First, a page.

How to Make the Normal Cycles of Life Work For You

As you know from reading my blog, I’m a big proponent of using targeted,
effective breathing techniques and exercises as one of the cornerstones of
robust fitness and health.

This emphasis is due to one overriding phenomenon: the correct selection and
sequence of breathing exercises work.

I’ve experienced the benefits firsthand, in myself as well as others with whom I
have worked directly, or who have purchased and put to work the exercises in
my Secret Power of Dynamic Energy Exercise Course.

I’m always searching for new methods or techniques to add to my arsenal. I
think it’s important to have multiple tools, or variations of tools, to help you.

We all need some variation in our routine or training. This helps us avoid becoming
stale, and is important to ensure additional progress.

In my research, I’ve been pleasantly surprised to see that breath training is being
used more and more in athletic training.

For example, many coaches now train their athletes in the proper use of
breathing to help enhance performance, focus better mentally, and recover
more quickly and fully from their training or competitive exertions.

Seems what’s old is new, and what’s new is old.

I’ve realized that each person’s experience with breath training to improve
their fitness or health follows along the same type of paradigm as does physical

In athletic training, athletes and coaches follow the practice of periodization.
This means they emphasize different things in training as the athlete cycles
through general training, to sport-specific training, to the competitive, or
“in-season” phase.

Within the periodization paradigm, cycles of improvement and assimilation
are always included — at least in a rational program.

What this means is that training science and application have proved what
we all intuitively know: that any development, whether physical, mental,
emotional — or even spiritual, for that matter — follows natural cycles of
progression and regression.

In training, as in any kind of self-improvement or health enhancement program,
you will make progress for awhile. Then you will experience a period of
little or no progress. Or you may even feel like you are regressing a bit.

This is natural and to be expected. It is so natural and powerful that
training programs of all types take this into consideration. They actually
build in these periods of assimilation or regression.

While this can be frustrating, it’s also magical. If you recognize and embrace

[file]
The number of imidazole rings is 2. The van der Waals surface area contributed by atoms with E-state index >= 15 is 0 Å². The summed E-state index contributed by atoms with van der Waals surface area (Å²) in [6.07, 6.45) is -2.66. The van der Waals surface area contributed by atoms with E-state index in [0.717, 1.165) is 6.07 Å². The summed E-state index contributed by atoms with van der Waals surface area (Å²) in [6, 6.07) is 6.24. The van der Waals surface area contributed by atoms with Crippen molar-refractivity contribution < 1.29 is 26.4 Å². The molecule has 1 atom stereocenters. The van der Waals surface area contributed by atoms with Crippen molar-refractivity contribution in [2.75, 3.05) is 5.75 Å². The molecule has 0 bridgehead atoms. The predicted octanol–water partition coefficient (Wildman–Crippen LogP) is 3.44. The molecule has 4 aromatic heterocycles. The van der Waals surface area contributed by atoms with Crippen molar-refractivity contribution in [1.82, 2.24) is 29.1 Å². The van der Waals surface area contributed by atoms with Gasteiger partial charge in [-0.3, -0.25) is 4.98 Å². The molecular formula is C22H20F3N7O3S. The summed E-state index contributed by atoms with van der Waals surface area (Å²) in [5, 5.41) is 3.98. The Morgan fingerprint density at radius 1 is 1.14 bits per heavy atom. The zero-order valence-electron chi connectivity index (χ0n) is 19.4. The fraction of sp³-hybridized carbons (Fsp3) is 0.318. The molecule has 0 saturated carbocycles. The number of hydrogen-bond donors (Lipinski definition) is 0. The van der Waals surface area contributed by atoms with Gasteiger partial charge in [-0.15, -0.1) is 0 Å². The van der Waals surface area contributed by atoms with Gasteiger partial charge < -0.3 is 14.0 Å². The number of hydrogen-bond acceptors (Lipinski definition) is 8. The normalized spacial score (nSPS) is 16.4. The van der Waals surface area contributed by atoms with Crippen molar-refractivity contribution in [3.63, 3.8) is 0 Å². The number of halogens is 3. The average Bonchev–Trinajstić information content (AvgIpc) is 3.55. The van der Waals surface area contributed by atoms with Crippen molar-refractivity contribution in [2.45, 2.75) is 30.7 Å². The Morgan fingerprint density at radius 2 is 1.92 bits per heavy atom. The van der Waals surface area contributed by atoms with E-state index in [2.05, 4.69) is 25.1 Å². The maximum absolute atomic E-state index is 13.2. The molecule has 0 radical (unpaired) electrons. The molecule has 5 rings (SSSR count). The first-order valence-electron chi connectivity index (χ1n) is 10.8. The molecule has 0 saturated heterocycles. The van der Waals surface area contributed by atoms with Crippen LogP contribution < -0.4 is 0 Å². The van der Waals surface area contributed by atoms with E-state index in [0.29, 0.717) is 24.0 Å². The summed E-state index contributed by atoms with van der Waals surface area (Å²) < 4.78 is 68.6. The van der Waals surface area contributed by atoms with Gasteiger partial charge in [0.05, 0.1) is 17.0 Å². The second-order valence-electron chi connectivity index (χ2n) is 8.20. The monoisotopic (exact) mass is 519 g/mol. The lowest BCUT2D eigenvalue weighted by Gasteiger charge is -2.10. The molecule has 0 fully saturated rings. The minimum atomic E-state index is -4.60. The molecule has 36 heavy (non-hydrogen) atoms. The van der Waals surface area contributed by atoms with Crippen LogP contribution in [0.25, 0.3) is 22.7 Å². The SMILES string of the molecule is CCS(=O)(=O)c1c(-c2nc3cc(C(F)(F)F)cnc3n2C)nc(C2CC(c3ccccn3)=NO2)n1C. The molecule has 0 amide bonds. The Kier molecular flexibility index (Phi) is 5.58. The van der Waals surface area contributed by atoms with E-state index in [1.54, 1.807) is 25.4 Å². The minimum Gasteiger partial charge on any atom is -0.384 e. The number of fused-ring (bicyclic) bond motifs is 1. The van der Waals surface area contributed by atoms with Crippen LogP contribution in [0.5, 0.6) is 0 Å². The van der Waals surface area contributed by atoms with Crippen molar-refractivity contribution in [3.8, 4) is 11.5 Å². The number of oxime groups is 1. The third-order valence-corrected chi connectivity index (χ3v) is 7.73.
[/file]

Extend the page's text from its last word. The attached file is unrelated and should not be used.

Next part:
the periods of regression you are experiencing for what they are, you can 
emerge from them capable of making even more dramatic strides and

This is because, during the slow or stagnant period, your body and mind are
still developing. It’s happening beneath the surface, beyond your conscious

Your systems are busy assimilating the gains in training, or knowledge, or
self-awareness you have achieved during the growth phase. This prepares
them for additional growth and development.

The key for you is to recognize these cycles for what they are.

For example, even with breathing exercises that are extremely effective, you
may experience periods in which your body has adapted to them.

To counter this, you can try performing the exercises in a different order. Or
you can stop performing certain exercises for awhile, and introduce others
into your routine.

This is one reason why I will continue to come out with additional programs
that use dynamic breathing as a means to health and fitness. They add
variety, sustain interest and enthusiasm — and they work.

Occasionally, I even stop doing my regular exercises completely, for as long
as a week or two. This is a way for me to test their effectiveness and see
whether they really make a difference.

I can tell you this: within a week or so of not doing them, I feel the difference.
And I’m always very enthusiastic about returning to them.

You Can Do It!

P.S. Introducing breathing exercises into your daily routine is not complicated.
Try doing some deep breathing as soon as you wake up each morning. Perform
at least 8 cycles of full inhalations and exhalations, with an emphasis on the
exhalation. You’ll be amazed at how energetic you feel as you move into your day.
Copyright 2010 Karen Van Ness

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